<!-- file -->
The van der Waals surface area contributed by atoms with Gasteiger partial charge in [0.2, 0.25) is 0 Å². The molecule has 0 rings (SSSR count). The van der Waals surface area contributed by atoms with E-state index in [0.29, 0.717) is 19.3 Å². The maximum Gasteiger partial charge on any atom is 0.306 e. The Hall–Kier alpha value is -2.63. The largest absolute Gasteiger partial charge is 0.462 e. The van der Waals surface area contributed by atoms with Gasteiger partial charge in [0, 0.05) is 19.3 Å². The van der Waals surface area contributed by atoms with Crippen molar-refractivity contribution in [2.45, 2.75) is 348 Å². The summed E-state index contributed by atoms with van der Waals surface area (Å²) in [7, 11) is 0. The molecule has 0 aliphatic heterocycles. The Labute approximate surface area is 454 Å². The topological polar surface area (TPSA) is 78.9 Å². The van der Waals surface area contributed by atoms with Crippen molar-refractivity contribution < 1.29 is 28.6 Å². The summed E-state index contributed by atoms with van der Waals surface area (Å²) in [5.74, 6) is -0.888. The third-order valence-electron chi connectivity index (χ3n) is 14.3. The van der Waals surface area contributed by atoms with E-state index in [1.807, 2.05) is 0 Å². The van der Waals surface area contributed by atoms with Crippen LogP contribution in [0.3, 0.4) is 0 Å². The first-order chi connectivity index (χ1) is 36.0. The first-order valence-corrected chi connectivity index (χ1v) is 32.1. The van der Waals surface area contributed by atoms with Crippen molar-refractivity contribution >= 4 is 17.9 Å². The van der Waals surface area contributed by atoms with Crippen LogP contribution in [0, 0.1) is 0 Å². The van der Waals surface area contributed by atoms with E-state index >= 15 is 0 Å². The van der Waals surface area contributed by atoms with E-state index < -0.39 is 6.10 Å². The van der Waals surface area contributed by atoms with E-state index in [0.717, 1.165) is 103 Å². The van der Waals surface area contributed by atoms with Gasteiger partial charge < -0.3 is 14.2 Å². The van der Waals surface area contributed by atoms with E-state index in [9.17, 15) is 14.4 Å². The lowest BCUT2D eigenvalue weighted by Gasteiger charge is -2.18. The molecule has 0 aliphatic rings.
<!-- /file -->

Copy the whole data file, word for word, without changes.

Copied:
The van der Waals surface area contributed by atoms with Gasteiger partial charge in [0.2, 0.25) is 0 Å². The molecule has 0 rings (SSSR count). The van der Waals surface area contributed by atoms with E-state index in [0.29, 0.717) is 19.3 Å². The maximum Gasteiger partial charge on any atom is 0.306 e. The Hall–Kier alpha value is -2.63. The largest absolute Gasteiger partial charge is 0.462 e. The van der Waals surface area contributed by atoms with Gasteiger partial charge in [0, 0.05) is 19.3 Å². The van der Waals surface area contributed by atoms with Crippen molar-refractivity contribution in [2.45, 2.75) is 348 Å². The summed E-state index contributed by atoms with van der Waals surface area (Å²) in [7, 11) is 0. The molecule has 0 aliphatic heterocycles. The Labute approximate surface area is 454 Å². The topological polar surface area (TPSA) is 78.9 Å². The van der Waals surface area contributed by atoms with Crippen molar-refractivity contribution < 1.29 is 28.6 Å². The summed E-state index contributed by atoms with van der Waals surface area (Å²) in [5.74, 6) is -0.888. The third-order valence-electron chi connectivity index (χ3n) is 14.3. The van der Waals surface area contributed by atoms with E-state index in [1.807, 2.05) is 0 Å². The van der Waals surface area contributed by atoms with Crippen LogP contribution in [0.3, 0.4) is 0 Å². The first-order chi connectivity index (χ1) is 36.0. The first-order valence-corrected chi connectivity index (χ1v) is 32.1. The van der Waals surface area contributed by atoms with Crippen molar-refractivity contribution >= 4 is 17.9 Å². The van der Waals surface area contributed by atoms with Crippen LogP contribution in [0, 0.1) is 0 Å². The van der Waals surface area contributed by atoms with E-state index >= 15 is 0 Å². The van der Waals surface area contributed by atoms with E-state index < -0.39 is 6.10 Å². The van der Waals surface area contributed by atoms with E-state index in [0.717, 1.165) is 103 Å². The van der Waals surface area contributed by atoms with Gasteiger partial charge < -0.3 is 14.2 Å². The van der Waals surface area contributed by atoms with E-state index in [9.17, 15) is 14.4 Å². The lowest BCUT2D eigenvalue weighted by Gasteiger charge is -2.18. The molecule has 0 aliphatic rings.